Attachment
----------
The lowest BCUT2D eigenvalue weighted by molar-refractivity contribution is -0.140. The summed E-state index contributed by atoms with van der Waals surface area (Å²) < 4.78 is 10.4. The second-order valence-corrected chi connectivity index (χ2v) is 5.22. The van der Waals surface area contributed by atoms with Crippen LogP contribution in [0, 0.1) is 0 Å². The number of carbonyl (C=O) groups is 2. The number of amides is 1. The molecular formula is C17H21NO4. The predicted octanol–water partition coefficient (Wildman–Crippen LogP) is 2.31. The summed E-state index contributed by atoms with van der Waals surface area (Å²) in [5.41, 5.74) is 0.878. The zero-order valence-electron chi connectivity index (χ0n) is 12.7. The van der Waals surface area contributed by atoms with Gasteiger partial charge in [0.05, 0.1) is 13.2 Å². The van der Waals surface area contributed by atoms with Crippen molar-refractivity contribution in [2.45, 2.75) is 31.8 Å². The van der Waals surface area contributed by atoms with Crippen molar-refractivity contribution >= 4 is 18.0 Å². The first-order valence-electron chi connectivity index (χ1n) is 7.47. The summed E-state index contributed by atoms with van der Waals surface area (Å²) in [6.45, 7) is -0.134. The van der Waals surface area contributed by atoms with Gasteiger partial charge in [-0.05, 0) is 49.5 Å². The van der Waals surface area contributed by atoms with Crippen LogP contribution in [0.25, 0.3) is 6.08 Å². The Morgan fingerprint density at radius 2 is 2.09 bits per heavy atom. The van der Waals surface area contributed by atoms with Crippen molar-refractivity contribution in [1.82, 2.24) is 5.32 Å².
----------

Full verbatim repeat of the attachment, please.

The lowest BCUT2D eigenvalue weighted by molar-refractivity contribution is -0.140. The summed E-state index contributed by atoms with van der Waals surface area (Å²) < 4.78 is 10.4. The second-order valence-corrected chi connectivity index (χ2v) is 5.22. The van der Waals surface area contributed by atoms with Crippen LogP contribution in [0, 0.1) is 0 Å². The number of carbonyl (C=O) groups is 2. The number of amides is 1. The molecular formula is C17H21NO4. The predicted octanol–water partition coefficient (Wildman–Crippen LogP) is 2.31. The summed E-state index contributed by atoms with van der Waals surface area (Å²) in [5.41, 5.74) is 0.878. The zero-order valence-electron chi connectivity index (χ0n) is 12.7. The van der Waals surface area contributed by atoms with Gasteiger partial charge in [0.05, 0.1) is 13.2 Å². The van der Waals surface area contributed by atoms with Crippen molar-refractivity contribution in [2.45, 2.75) is 31.8 Å². The van der Waals surface area contributed by atoms with Crippen molar-refractivity contribution >= 4 is 18.0 Å². The first-order valence-electron chi connectivity index (χ1n) is 7.47. The summed E-state index contributed by atoms with van der Waals surface area (Å²) in [6.45, 7) is -0.134. The van der Waals surface area contributed by atoms with Gasteiger partial charge in [-0.05, 0) is 49.5 Å². The van der Waals surface area contributed by atoms with Crippen LogP contribution in [0.25, 0.3) is 6.08 Å². The Morgan fingerprint density at radius 2 is 2.09 bits per heavy atom. The van der Waals surface area contributed by atoms with Crippen molar-refractivity contribution in [1.82, 2.24) is 5.32 Å².